First, the Biden administration needs to convincingly signal to the Egyptian government that something has changed in how the U.S. government will apply its human rights commitments in hard cases, given how previous administrations’ handling of this issue damaged the U.S. government’s credibility. Years of waivers have made clear to Egypt that the workarounds, not the conditions, are by far the more real and tangible element of Congress’s legislative scheme. On two previous occasions, the Obama and Trump administrations did temporarily hold back a subset of the conditioned funding pending improvements. But they both ran out of patience and released the withheld funds without obtaining or locking in those improvements, either because growing instability ostensibly made it untenable to continue pressing Egypt, or because new U.S. decision-makers had taken office who decided to change tack.
Permanently withholding this year’s funds would have shown that the window for getting one year’s funds does eventually close, even while it remains open for the next year. U.S. officials may have signaled a resolve to hold the line on conditionality in private discussions with their Egyptian counterparts, but the emptiness of some of their public claims has been counterproductive. The administration has suggested that its use of one statutory workaround rather than another to provide the funds sends a meaningful signal, but this is a bureaucratic distinction without a difference; the result is the same. It has also claimed that $130 million was the maximum amount it could withhold, due to limits on unspent balances, but this is only the case if the administration was never considering simply allowing the funds to expire. The Egyptian government and its lobbyists know all this, and they are unlikely to conclude from these statements that the U.S. approach has changed in a way they need to worry about.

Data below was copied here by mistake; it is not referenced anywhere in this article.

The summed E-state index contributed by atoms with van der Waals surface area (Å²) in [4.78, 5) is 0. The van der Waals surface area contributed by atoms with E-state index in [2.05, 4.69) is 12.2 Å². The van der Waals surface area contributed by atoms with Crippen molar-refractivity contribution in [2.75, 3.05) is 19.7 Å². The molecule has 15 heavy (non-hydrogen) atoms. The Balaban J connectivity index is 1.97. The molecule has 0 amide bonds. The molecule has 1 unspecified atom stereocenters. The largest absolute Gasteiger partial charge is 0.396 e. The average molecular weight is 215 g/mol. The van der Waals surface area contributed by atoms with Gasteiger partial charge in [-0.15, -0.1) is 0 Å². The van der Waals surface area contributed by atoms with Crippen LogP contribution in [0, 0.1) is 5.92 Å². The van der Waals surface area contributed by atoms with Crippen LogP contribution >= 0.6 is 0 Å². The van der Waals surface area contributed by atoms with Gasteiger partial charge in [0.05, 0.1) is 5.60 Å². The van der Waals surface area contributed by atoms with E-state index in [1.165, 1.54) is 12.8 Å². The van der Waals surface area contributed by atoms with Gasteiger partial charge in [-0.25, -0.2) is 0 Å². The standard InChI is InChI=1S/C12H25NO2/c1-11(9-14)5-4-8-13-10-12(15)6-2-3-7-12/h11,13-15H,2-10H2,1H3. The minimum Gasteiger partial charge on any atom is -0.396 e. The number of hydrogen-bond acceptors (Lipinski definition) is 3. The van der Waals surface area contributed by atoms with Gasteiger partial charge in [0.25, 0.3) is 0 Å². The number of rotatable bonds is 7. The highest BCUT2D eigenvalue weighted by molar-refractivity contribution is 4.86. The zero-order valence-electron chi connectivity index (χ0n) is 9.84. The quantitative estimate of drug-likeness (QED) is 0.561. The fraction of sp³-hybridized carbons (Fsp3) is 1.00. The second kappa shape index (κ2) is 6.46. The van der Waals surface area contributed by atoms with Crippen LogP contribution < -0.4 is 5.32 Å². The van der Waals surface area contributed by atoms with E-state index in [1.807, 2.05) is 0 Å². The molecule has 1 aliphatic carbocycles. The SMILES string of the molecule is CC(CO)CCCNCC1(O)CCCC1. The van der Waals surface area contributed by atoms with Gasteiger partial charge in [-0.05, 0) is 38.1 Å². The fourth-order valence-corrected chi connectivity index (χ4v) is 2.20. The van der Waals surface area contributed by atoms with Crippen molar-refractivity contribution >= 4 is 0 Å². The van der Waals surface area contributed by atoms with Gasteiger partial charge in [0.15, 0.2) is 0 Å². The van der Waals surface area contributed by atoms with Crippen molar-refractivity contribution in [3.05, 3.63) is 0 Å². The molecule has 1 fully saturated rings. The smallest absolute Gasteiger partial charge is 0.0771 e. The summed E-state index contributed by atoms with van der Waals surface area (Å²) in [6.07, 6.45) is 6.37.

Second, the U.S. government cannot simply cease to mention the conditions it had previously been offering. Congress established a set of six conditions for this year’s funding, which are nearly identical to the conditions it imposed in previous years and which cover among other things steps toward strengthening the rule of law, protecting freedom of expression, and releasing political prisoners. It can be argued whether these conditions are exactly the right ones, but they are reasonable and ask for steps that are clearly within the Egyptian government’s power.
Yet Secretary of State Antony Blinken, like Secretary Rex Tillerson before him, used the legal workarounds to substitute a different set of requirements just as the funds were about to expire. As a condition of receiving the last $130 million, Secretary Blinken reportedly asked Egypt that bogus criminal charges be withdrawn in a specific list of cases, on a timeframe that has not been disclosed. That is an important goal, and hopefully the request will prove successful. But absent more from the U.S. side, why would Egyptian authorities believe that this pattern won’t continue to play out in their favor – wait out the annual cycle, do something far less than originally requested, get all the funds anyway, and repeat? The administration can use the statutory workarounds to substitute its own, more limited criteria for those Congress has set, but doing so weakens the incentive for Egypt to make real progress.